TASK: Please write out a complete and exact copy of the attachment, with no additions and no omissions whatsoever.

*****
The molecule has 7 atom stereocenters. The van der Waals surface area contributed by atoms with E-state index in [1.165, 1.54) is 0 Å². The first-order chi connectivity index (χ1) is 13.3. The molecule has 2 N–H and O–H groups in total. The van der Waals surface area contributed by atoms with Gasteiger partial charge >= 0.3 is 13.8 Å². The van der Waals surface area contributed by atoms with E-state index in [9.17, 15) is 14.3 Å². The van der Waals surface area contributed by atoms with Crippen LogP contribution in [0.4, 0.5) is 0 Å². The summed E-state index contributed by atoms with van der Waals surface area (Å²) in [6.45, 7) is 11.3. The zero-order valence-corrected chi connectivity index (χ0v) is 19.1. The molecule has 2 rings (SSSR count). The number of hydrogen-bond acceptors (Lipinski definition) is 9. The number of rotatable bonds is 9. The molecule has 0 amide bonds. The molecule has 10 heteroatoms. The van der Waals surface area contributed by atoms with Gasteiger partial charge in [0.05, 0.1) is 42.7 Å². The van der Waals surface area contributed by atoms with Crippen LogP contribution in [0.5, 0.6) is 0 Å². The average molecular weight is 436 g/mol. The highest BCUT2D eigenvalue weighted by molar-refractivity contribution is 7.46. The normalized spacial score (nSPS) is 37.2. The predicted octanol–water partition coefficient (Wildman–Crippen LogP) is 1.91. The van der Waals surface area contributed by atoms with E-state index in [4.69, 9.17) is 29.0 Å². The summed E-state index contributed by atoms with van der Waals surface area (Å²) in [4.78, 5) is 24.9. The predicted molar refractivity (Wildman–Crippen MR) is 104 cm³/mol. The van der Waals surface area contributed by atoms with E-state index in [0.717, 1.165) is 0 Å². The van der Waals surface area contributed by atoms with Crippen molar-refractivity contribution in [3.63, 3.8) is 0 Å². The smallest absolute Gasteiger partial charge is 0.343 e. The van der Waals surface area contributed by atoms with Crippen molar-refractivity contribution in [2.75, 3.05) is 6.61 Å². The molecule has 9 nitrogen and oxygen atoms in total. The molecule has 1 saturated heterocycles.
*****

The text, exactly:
The molecule has 7 atom stereocenters. The van der Waals surface area contributed by atoms with E-state index in [1.165, 1.54) is 0 Å². The first-order chi connectivity index (χ1) is 13.3. The molecule has 2 N–H and O–H groups in total. The van der Waals surface area contributed by atoms with Gasteiger partial charge >= 0.3 is 13.8 Å². The van der Waals surface area contributed by atoms with E-state index in [9.17, 15) is 14.3 Å². The van der Waals surface area contributed by atoms with Crippen LogP contribution in [0.4, 0.5) is 0 Å². The summed E-state index contributed by atoms with van der Waals surface area (Å²) in [6.45, 7) is 11.3. The zero-order valence-corrected chi connectivity index (χ0v) is 19.1. The molecule has 2 rings (SSSR count). The number of hydrogen-bond acceptors (Lipinski definition) is 9. The number of rotatable bonds is 9. The molecule has 0 amide bonds. The molecule has 10 heteroatoms. The van der Waals surface area contributed by atoms with Gasteiger partial charge in [0.05, 0.1) is 42.7 Å². The van der Waals surface area contributed by atoms with Crippen LogP contribution in [0.5, 0.6) is 0 Å². The average molecular weight is 436 g/mol. The highest BCUT2D eigenvalue weighted by molar-refractivity contribution is 7.46. The normalized spacial score (nSPS) is 37.2. The predicted octanol–water partition coefficient (Wildman–Crippen LogP) is 1.91. The van der Waals surface area contributed by atoms with E-state index in [4.69, 9.17) is 29.0 Å². The summed E-state index contributed by atoms with van der Waals surface area (Å²) in [4.78, 5) is 24.9. The predicted molar refractivity (Wildman–Crippen MR) is 104 cm³/mol. The van der Waals surface area contributed by atoms with E-state index in [0.717, 1.165) is 0 Å². The van der Waals surface area contributed by atoms with Crippen molar-refractivity contribution in [3.63, 3.8) is 0 Å². The smallest absolute Gasteiger partial charge is 0.343 e. The van der Waals surface area contributed by atoms with Crippen molar-refractivity contribution in [2.75, 3.05) is 6.61 Å². The molecule has 9 nitrogen and oxygen atoms in total. The molecule has 1 saturated heterocycles.